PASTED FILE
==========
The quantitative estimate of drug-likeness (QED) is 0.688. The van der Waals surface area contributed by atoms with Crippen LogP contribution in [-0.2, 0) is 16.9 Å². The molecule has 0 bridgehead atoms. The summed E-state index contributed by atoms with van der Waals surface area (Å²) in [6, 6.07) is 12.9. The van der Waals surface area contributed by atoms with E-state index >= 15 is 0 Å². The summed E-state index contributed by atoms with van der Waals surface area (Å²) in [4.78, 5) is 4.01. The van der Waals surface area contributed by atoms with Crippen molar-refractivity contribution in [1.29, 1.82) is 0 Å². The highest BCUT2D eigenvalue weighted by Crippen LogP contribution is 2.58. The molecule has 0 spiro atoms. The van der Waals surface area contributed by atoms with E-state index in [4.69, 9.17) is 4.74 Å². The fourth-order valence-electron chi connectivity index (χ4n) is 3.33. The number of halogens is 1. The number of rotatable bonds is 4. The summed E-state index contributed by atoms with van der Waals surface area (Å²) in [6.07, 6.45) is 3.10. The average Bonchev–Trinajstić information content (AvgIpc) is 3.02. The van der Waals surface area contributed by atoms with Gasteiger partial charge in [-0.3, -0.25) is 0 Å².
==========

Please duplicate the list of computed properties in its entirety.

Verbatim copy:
The quantitative estimate of drug-likeness (QED) is 0.688. The van der Waals surface area contributed by atoms with Crippen LogP contribution in [-0.2, 0) is 16.9 Å². The molecule has 0 bridgehead atoms. The summed E-state index contributed by atoms with van der Waals surface area (Å²) in [6, 6.07) is 12.9. The van der Waals surface area contributed by atoms with E-state index >= 15 is 0 Å². The summed E-state index contributed by atoms with van der Waals surface area (Å²) in [4.78, 5) is 4.01. The van der Waals surface area contributed by atoms with Crippen molar-refractivity contribution in [1.29, 1.82) is 0 Å². The highest BCUT2D eigenvalue weighted by Crippen LogP contribution is 2.58. The molecule has 0 spiro atoms. The van der Waals surface area contributed by atoms with E-state index in [4.69, 9.17) is 4.74 Å². The fourth-order valence-electron chi connectivity index (χ4n) is 3.33. The number of halogens is 1. The number of rotatable bonds is 4. The summed E-state index contributed by atoms with van der Waals surface area (Å²) in [6.07, 6.45) is 3.10. The average Bonchev–Trinajstić information content (AvgIpc) is 3.02. The van der Waals surface area contributed by atoms with Gasteiger partial charge in [-0.3, -0.25) is 0 Å².